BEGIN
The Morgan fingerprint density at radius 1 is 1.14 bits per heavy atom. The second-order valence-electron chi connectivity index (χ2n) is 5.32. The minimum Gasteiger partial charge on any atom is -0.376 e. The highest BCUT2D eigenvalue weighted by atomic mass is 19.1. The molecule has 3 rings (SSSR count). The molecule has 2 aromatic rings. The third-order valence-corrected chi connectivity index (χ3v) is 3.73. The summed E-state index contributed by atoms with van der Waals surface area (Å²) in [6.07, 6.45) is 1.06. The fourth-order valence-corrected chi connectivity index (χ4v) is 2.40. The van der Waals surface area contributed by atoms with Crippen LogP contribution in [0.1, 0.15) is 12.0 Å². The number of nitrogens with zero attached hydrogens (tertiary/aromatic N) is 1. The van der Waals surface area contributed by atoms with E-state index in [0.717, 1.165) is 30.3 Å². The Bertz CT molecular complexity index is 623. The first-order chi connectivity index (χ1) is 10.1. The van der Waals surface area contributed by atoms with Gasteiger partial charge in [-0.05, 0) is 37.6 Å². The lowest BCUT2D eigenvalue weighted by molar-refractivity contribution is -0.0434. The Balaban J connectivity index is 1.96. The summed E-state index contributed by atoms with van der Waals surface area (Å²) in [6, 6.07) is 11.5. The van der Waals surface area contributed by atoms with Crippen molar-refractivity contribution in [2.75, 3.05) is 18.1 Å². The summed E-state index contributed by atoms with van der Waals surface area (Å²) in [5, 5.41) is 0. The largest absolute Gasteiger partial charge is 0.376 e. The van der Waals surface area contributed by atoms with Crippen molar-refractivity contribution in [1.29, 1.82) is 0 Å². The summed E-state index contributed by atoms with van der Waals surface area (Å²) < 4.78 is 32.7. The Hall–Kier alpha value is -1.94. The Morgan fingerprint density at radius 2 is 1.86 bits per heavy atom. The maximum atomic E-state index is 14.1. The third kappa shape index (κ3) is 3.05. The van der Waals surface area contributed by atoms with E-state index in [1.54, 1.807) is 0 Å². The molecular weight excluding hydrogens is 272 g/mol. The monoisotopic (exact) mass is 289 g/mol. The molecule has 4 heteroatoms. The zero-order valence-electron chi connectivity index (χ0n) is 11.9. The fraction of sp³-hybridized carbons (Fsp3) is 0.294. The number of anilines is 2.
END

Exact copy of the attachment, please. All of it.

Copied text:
The Morgan fingerprint density at radius 1 is 1.14 bits per heavy atom. The second-order valence-electron chi connectivity index (χ2n) is 5.32. The minimum Gasteiger partial charge on any atom is -0.376 e. The highest BCUT2D eigenvalue weighted by atomic mass is 19.1. The molecule has 3 rings (SSSR count). The molecule has 2 aromatic rings. The third-order valence-corrected chi connectivity index (χ3v) is 3.73. The summed E-state index contributed by atoms with van der Waals surface area (Å²) in [6.07, 6.45) is 1.06. The fourth-order valence-corrected chi connectivity index (χ4v) is 2.40. The van der Waals surface area contributed by atoms with Crippen LogP contribution in [0.1, 0.15) is 12.0 Å². The number of nitrogens with zero attached hydrogens (tertiary/aromatic N) is 1. The van der Waals surface area contributed by atoms with E-state index in [0.717, 1.165) is 30.3 Å². The Bertz CT molecular complexity index is 623. The first-order chi connectivity index (χ1) is 10.1. The van der Waals surface area contributed by atoms with Gasteiger partial charge in [-0.05, 0) is 37.6 Å². The lowest BCUT2D eigenvalue weighted by molar-refractivity contribution is -0.0434. The Balaban J connectivity index is 1.96. The summed E-state index contributed by atoms with van der Waals surface area (Å²) in [6, 6.07) is 11.5. The van der Waals surface area contributed by atoms with Crippen molar-refractivity contribution in [2.75, 3.05) is 18.1 Å². The summed E-state index contributed by atoms with van der Waals surface area (Å²) in [5, 5.41) is 0. The largest absolute Gasteiger partial charge is 0.376 e. The van der Waals surface area contributed by atoms with Crippen molar-refractivity contribution in [1.29, 1.82) is 0 Å². The summed E-state index contributed by atoms with van der Waals surface area (Å²) < 4.78 is 32.7. The Hall–Kier alpha value is -1.94. The Morgan fingerprint density at radius 2 is 1.86 bits per heavy atom. The maximum atomic E-state index is 14.1. The third kappa shape index (κ3) is 3.05. The van der Waals surface area contributed by atoms with E-state index in [1.54, 1.807) is 0 Å². The molecular weight excluding hydrogens is 272 g/mol. The monoisotopic (exact) mass is 289 g/mol. The molecule has 4 heteroatoms. The zero-order valence-electron chi connectivity index (χ0n) is 11.9. The fraction of sp³-hybridized carbons (Fsp3) is 0.294. The number of anilines is 2.